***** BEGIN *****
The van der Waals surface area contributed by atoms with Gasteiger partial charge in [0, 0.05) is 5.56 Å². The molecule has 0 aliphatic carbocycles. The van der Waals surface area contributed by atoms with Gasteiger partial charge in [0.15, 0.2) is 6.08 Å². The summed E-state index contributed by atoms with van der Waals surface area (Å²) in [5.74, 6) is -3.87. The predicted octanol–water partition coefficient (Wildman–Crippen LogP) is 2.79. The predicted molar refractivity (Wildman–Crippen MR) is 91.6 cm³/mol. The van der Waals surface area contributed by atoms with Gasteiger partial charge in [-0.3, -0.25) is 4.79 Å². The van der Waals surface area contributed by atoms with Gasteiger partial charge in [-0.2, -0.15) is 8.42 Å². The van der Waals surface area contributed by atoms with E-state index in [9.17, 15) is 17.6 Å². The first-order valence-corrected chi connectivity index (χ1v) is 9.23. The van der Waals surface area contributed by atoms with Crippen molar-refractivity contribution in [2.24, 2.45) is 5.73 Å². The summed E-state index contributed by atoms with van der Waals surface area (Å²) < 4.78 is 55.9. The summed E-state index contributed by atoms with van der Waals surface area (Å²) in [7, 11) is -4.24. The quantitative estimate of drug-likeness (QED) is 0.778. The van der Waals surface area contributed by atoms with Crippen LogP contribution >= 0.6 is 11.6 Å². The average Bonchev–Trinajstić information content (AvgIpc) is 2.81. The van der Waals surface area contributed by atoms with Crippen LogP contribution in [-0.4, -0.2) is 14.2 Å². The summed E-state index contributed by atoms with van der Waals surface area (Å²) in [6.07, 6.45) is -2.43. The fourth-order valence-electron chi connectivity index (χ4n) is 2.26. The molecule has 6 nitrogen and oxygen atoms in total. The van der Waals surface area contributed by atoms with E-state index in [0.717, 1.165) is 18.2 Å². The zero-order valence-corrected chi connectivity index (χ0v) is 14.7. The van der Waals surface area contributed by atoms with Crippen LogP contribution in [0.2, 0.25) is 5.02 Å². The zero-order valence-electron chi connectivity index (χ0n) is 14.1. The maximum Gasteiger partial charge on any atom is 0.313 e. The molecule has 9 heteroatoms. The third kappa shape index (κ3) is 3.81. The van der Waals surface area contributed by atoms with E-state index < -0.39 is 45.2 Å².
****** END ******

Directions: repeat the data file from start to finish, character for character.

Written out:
The van der Waals surface area contributed by atoms with Gasteiger partial charge in [0, 0.05) is 5.56 Å². The molecule has 0 aliphatic carbocycles. The van der Waals surface area contributed by atoms with Gasteiger partial charge in [0.15, 0.2) is 6.08 Å². The summed E-state index contributed by atoms with van der Waals surface area (Å²) in [5.74, 6) is -3.87. The predicted octanol–water partition coefficient (Wildman–Crippen LogP) is 2.79. The predicted molar refractivity (Wildman–Crippen MR) is 91.6 cm³/mol. The van der Waals surface area contributed by atoms with Gasteiger partial charge in [-0.3, -0.25) is 4.79 Å². The van der Waals surface area contributed by atoms with Gasteiger partial charge in [-0.2, -0.15) is 8.42 Å². The van der Waals surface area contributed by atoms with E-state index in [9.17, 15) is 17.6 Å². The first-order valence-corrected chi connectivity index (χ1v) is 9.23. The van der Waals surface area contributed by atoms with Crippen molar-refractivity contribution in [2.24, 2.45) is 5.73 Å². The summed E-state index contributed by atoms with van der Waals surface area (Å²) < 4.78 is 55.9. The summed E-state index contributed by atoms with van der Waals surface area (Å²) in [7, 11) is -4.24. The quantitative estimate of drug-likeness (QED) is 0.778. The van der Waals surface area contributed by atoms with Crippen LogP contribution >= 0.6 is 11.6 Å². The average Bonchev–Trinajstić information content (AvgIpc) is 2.81. The van der Waals surface area contributed by atoms with Crippen LogP contribution in [-0.4, -0.2) is 14.2 Å². The summed E-state index contributed by atoms with van der Waals surface area (Å²) in [6.07, 6.45) is -2.43. The fourth-order valence-electron chi connectivity index (χ4n) is 2.26. The molecule has 6 nitrogen and oxygen atoms in total. The van der Waals surface area contributed by atoms with E-state index in [0.717, 1.165) is 18.2 Å². The zero-order valence-corrected chi connectivity index (χ0v) is 14.7. The van der Waals surface area contributed by atoms with Crippen LogP contribution in [0.2, 0.25) is 5.02 Å². The zero-order valence-electron chi connectivity index (χ0n) is 14.1. The maximum Gasteiger partial charge on any atom is 0.313 e. The molecule has 9 heteroatoms. The third kappa shape index (κ3) is 3.81. The van der Waals surface area contributed by atoms with E-state index < -0.39 is 45.2 Å².